After we ate we took a short walk to visit a family that Sergio met when he came here a few weeks ago. Alejandro and Sandra have seven children and one on the way. We went to their tiny adobe, which has 3 rooms. A kitchen area with a hearth, and many sticks propped up next to it. Sandra’s two oldest girls bring out bracelets, necklaces and earrings for sale. I buy 4 bracelets and a necklace, for just a little under 500 lempira (about $20). I’m pretty sure that they didn’t make any of this jewelry. In fact, I’m pretty sure they weren’t made in Honduras, they look made in China. But it’s either buy the bracelets or just hand this family 500 lempira. I study the jewelry carefully and choose the ones the girls recommend. I have barely spent any money since arriving in Honduras, and know that my money is well spent here. In fact, I should dump all money I plan to spend in this community, as the people here do not have much at all, some even less than that. The family was all smiles about the sale. They were quite gracious, serving delicious coffee, grown just down the hill a bit, roasted and ground right there in their tiny 5 X 7 kitchen. We stood in the kitchen and Sergio chatted first with Sandra, asking in his way that never offends when she would stop having childern, to which she smiled and said “when god says it’s enough.” The youngest, Fanny, stood shyly in the doorway. There are 4 girls and 3 boys. The entire family sleeps in a long narrow room off of the main room, which evidently is being used by opwall students, for which the family is paid. 9 people including a pregnant woman sleeping in a space maybe 6 by 10 or 12? With clothes folded on crude wooden “shelves” and a rabbit sharing the space, and stray chickens coming in and out. There are no possessions, just a few clothes, a few dishes, two large shiny pots that look like the most prized possessions, Outside is a shower, drop toilet and clothes line. Alejandro’s father came by. A shrunken-looking small man with bluish eyes, he wore a Stetson-type hat and looked quite wise and friendly. He told Sergio about the time he was fishing and caught many large white bats when he threw out his net.

We went outside and saw Jenny, who works as a cook at Base Camp walking along the path. She invited us to come see where she lives. So once we had finished visiting with Alejandro’s family, and had turned in our laundry for washing, we walked a little way down the path to Jenny’s house. She lives with her parents in an adobe house, with a corrugated tin roof and concrete floors. The walls inside were painted and had a few photos and 6 diplomas hanging, one for each of the daughters. There is no electricity in town and Jenny and her mother showed us that they had one large car battery to power their tiny tv, and when it needed recharging they would take it to Cofradia, an hour away. To buy a solar panel costs 15000 lempira, and one panel is only enough to run a small tv or radio, not a refrigerator, so there is no refrigeration. Ice is delivered on Saturday, so it was quite a special treat that we had a wonderful sweet drink made of oats, and had an ice cube from Cofradia in it. Jenny and her mother looked so proud to share ice with us. As it was the only ice I had for a month, I really thought a lot of that ice as I enjoyed my drink. Sergio is very nice, and has an easy style talking with the people in the village. I like listening to people in latin countries speak to one another. Not only is the language quite beautiful, but they speak in a very soft, easy going, unrushed manner. I know some of what they are saying, but it doesn’t matter, just listening to the rhythm of their conversation is relaxing and enjoyable. Pretty soon Jenny’s father came out from a nap and he and Sergio talked about the military who are paid to protect the forest from logging even though no logging occurs in the area, so they are being paid to do nothing. We needed to get going, so Jenny’s mom gave us a tour of her flower garden, in the front and along the sides of their house, with many beautiful flowers, orchids, carnations, and many varieties, a few large showy flowers and many delicate small flowers in yellows, pinks, lavender, reds and whites, and a butterfly.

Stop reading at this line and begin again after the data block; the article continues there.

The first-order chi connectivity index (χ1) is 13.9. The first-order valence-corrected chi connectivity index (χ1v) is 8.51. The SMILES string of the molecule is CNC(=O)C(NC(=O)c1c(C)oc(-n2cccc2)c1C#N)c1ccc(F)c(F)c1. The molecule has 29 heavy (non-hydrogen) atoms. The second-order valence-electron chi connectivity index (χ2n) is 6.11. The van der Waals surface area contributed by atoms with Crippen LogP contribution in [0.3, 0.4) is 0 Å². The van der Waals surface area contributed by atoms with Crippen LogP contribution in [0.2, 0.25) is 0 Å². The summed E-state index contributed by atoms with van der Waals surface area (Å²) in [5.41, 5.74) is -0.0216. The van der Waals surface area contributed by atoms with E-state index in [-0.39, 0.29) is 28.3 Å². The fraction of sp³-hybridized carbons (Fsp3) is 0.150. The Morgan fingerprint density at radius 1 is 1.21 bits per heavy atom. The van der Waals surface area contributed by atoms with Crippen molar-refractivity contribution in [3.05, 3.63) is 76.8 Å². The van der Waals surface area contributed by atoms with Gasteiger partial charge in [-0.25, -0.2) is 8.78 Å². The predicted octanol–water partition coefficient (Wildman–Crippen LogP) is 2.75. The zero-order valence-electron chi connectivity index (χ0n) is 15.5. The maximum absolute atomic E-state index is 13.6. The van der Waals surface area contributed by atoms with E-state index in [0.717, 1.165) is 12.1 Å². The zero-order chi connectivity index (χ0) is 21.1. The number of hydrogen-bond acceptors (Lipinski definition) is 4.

Buenos Aires is slowly revealing itself to me. the simple village life, children wandering and playing and poking out from an overgrown fence to say hi!. Men sitting along roadsides, always smile and say hola or buenos tardes. Women washing, cooking, cleaning. Aptly named, a cool breeze blows across the balcony at the ecolodge where we are staying. Very simple and nice, I braved a cold shower and feel refreshed but tired and on the verge of a cold from last night’s late work, little sleep and this morning’s dampness. Tonight I will sleep on a bed and tomorrow there should be time in the early day to lollygag until we have to do a killer transect, and I’ve been told that it may all be for one bat. We will be here until Wednesday, and then I will have surpassed the half-way mark of this experience, on the downhill slope time passes differently than when heading uphill. I hope all will be well back home and hope my parents are doing fine. I hope this experience makes me stronger and better.